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Personal Website/Blog

I designed and developed this site as my personal website/blog. I used the static site generator Jekyll to knit the site together, and I consciously avoided Jekyll themes and frameworks such as Bootstrap, instead preferring to write pretty much all the website code myself. The site is hosted with Netlify, and the site’s codebase is hosted on GitHub.

I created a Design Guide to document and showcase the site's custom styles, and I created a ReadMe with documentation and notes about how to update the site. The site supports both light and dark modes. (It automatically adjusts according to your browser preference.) The site has a human-readable site map as well as an XML site map, and the blog has a category index, a tag index, and an Atom feed. Additionally, the site has specially designed print styles, so if you choose to print any page, the printout should render nicely. Decorative images will not print, and URLs will be printed in parenthesis next to external links.

This website is REUSE-compliant, which means that the copyright holder and license are explicitly indicated for each file in the codebase. Additionally, unless I'm mistaken, this site conforms to the Web Content Accessibility Guidelines (WCAG) 2.1 level AA.

View My Personal Website/Blog

Accessibility Internet Rally (AIR)

I participated in Knowbility's Accessibility Internet Rally (AIR) 2021, where I helped design and develop an accessible WordPress site for a nonprofit organization (NPO). I served as our team lead, scheduling meetings, taking notes, managing our to-dos, and helping out where needed.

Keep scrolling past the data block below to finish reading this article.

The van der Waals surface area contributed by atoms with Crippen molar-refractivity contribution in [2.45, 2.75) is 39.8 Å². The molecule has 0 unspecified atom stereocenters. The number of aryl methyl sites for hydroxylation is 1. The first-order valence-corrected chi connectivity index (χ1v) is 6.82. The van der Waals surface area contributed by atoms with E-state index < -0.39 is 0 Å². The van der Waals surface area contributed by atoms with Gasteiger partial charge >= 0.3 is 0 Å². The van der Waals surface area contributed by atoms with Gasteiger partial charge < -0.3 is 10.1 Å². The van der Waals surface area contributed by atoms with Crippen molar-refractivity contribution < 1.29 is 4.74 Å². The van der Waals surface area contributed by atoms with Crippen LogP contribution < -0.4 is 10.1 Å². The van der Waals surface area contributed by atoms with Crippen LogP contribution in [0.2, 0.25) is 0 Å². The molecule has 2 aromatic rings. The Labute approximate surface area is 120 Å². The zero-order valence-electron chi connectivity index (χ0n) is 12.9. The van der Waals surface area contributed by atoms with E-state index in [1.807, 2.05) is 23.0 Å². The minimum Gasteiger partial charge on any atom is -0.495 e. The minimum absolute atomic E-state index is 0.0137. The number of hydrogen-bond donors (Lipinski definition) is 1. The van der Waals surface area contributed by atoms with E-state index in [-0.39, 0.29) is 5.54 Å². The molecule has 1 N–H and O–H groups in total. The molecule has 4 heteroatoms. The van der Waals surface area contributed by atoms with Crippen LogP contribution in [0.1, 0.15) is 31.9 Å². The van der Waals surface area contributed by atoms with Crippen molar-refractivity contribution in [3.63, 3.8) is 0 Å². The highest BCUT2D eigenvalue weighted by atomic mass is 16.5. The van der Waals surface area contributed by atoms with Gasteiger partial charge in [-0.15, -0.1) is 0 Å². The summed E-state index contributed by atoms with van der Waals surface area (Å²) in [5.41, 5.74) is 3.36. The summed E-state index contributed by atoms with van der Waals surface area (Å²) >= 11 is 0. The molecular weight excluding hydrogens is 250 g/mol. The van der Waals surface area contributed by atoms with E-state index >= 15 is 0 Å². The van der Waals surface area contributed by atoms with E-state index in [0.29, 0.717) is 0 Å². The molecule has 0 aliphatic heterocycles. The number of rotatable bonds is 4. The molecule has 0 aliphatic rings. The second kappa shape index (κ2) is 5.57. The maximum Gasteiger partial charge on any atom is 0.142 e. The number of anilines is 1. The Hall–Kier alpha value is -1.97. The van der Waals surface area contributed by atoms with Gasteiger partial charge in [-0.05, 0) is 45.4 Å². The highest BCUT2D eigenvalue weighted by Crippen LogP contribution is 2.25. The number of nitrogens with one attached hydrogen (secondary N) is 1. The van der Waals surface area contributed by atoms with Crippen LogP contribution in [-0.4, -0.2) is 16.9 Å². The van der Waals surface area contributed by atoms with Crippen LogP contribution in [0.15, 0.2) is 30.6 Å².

We created a custom child theme and wrote custom CSS classes to style special sections of the website. We wrote a Content, Admin, & Design Guide for our NPO, and helped them to create an accessibility statement. We set up a media library with Able Player and captioned videos with Rev. We used Joe Dolson's WP Accessibility plug-in to add a high-contrast mode to the site.

We tested the site using axe DevTools, W3C's validator, NVDA, bookmarklets, manual code inspection, and other tools. We also conducted usability testing through Knowbility's AccessWorks program. Ultimately, our team placed 2nd in the competition.

View AIR Program Website

Graph Paper

Graph Paper is a Jekyll website integrated with Bootstrap and packed with features including support for multiple authors, featured images, tags, Twitter cards, and much more. Forking Graph Paper is a quick and easy way to start a Jekyll website/blog with the Bootstrap grid already set up.

In October 2020, after I started learning more about accessibility, I conducted an accessibility audit on this site and then remediated the issues I found. For more details, view this post: "Accessibility Updates."

I no longer maintain or update Graph Paper. Since starting this project, I’ve come to appreciate the simple power of Flexbox, Grid, and intrinsic web design, and I’ve come to value vanilla HTML, CSS, and JavaScript over frameworks such as Bootstrap. Graph Paper was a good project for me, but I now have different standards for what good and accessible code looks like. That said, I think this project still stands as a useful reference for how to do cool things in Jekyll, like support Twitter cards, set up a blog with multiple authors, and create custom RSS feeds.

View Graph Paper

The Plays of Roswitha

I produced an ebook of The Plays of Roswitha, a public domain collection of six plays by the 10th-century German canoness, dramatist, and poet. The ebook is available in multiple file formats and incorporates rich semantic data as well as modern typography and design standards.

I produced this ebook for Standard Ebooks, a volunteer-driven project that produces new editions of public domain ebooks that are lovingly formatted, open source, free of copyright restrictions, and free of cost.

View eBook: The Plays of Roswitha